Continuing our recent conversation about how to exist in the post-fact word of Donald Trump, I thought I’d share a few brief notes from a panel discussion I attended at the University of Michigan a couple of weeks ago titled Covering Trump: The Presidency and the Press in Turbulent Times. The panel, which featured Craig Gilbert of the Milwaukee Journal Sentinel, Tracy Jan of the Boston Globe, Laura Meckler of The Wall Street Journal, Jon Morgan of Bloomberg News, Katie Zezima of The Washington Post, and U-M Professor of Political Science Vincent Hutchings, was organized by Lynette Clemetson, director of Wallace House, the U-M entity which, among other things, oversees the Knight-Wallace Fellowships for Journalists. What follow are the seven things that most struck me.
THE CANDIDATES SAW, AND TREATED, THE PRESS DIFFERENTLY… Laura Meckler from The Wall Street Journal noted how accessible Trump was. While it was her job to cover Clinton during the campaign, she told us about the one time she had to reach out to Trump’s team for a comment. The way she described the assignment in question, it wasn’t anything significant, just a small story that she was writing from the campaign trial that required a few minutes of the candidate’s time. She said that her request was immediately granted, and her brief phone call with Trump turned into a half hour long conversation. And this, she reiterated, was just for a small story about a candidate that she wasn’t even really covering. In comparison, she said, Clinton, whom she was following every day, only spoke with her directly once. And that time, according to Meckler, was only given grudgingly, in accordance with a deal that was struck between the Clinton campaign and the three largest papers. Each, according to the terms of the deal, was given 10 minutes with the candidate after she clinched the Democratic nomination. [Meckler said their discussion went long, lasting 17 minutes, but those were the only 17 minutes she had with the candidate in the months that she traveled with her.] Others on the panel, all of whom covered the candidates during the campaign in some capacity, echoed this observation that Trump was much more accessible to the press, at least prior to the election. Someone on the panel, I can’t recall if it was Meckler or not, attributed Clinton’s dislike of the press to things that had been written about her in the past… I wrote in my notebook that someone on the panel had described Secretary Clinton as having been “scarred” by encounters with the press earlier in her life… As someone who found himself getting angry with the press for the excessive coverage of Trump during the campaign, it was interesting to hear that, at least from the perspective of these panelists, that some of that may have been the fault of Clinton, who didn’t even speak with the press assigned to follow her on the campaign trail.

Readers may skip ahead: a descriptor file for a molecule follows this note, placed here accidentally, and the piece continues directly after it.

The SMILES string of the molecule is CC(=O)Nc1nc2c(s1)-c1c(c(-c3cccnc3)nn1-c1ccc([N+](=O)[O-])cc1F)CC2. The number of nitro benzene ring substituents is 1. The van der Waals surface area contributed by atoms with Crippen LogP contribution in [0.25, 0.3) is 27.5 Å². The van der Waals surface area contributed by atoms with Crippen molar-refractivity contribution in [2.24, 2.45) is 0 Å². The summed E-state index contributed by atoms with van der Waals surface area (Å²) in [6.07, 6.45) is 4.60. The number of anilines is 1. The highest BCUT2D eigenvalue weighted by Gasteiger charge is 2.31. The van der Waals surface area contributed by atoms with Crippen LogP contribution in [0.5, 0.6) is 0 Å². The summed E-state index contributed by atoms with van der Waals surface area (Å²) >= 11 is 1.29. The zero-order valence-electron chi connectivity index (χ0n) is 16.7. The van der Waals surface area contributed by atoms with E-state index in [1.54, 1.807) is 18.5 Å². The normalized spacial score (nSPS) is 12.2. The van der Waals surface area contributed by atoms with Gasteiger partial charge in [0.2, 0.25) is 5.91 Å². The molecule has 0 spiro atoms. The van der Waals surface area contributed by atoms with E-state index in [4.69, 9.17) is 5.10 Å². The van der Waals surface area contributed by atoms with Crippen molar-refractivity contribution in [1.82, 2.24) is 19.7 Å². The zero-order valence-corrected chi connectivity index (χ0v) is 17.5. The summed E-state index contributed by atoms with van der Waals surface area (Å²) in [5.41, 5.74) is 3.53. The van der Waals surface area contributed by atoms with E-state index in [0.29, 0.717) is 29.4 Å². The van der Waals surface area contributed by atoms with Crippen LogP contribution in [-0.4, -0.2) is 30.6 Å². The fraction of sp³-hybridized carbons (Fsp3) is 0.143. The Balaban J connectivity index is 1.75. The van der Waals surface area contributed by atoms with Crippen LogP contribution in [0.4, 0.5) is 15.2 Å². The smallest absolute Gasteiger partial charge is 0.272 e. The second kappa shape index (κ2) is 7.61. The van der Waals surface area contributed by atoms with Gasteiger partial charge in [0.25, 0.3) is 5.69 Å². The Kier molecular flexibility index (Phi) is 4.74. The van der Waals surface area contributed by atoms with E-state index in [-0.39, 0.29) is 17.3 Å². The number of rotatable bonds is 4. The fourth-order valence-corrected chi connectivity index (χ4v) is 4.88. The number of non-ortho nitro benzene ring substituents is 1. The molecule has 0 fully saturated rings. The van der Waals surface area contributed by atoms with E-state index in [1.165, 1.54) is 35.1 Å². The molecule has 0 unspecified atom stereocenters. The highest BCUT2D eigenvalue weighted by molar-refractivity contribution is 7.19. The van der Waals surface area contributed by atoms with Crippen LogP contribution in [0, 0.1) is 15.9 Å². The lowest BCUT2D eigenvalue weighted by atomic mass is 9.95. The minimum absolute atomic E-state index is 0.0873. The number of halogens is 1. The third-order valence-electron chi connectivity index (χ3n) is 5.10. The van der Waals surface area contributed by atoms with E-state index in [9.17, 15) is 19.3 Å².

VINDICTIVENESS AND THE GROWING OPACITY OF THE TRUMP ADMINSTRATION… There was also, however, much discussion of Trump’s vindictiveness during the campaign, which resulted, at one point, in a ban against reporters from the Washington Post, Politico and Buzzfeed, none of whom were allowed to travel with the candidate, attend press events, etc. While their press credentials were eventually returned, Katie Zezima of The Washington Post said that, for a while, she and reporters from these other organizations had to stand in line for hours on end at each Trump rally, waiting to enter along with the public, instead of just being able to walk in with the press. [If I’d had an opportunity, I would have asked how, if at all, the threat of banishment, now that it’s been established, might impact coverage of Trump once he becomes President.] And the panelists acknowledged that, despite his general availability, at least while on the campaign trail, they’re concerned that his administration may be even less transparent and open than Obama’s is now. The panelists seemed to agree that a trend away from transparency has been growing over the past several administrations, especially as Presidents have started bringing in their own media teams that can shoot videos and release them directly to the web, without having to rely on the White House press corps as an intermediary. This, they all seemed to agree, is likely to be even worse under Trump, who has already begun distancing himself from the press. [Trump, as you may recall, has already begun refusing to travel with representatives of the press, in violation of established protocol. He’s also appointed the CEO of Breitbart News, Steve Bannon, to be his chief White House strategist, which would seem to indicate a desire on his part to establish a direct communications channel with the members of his far right base.]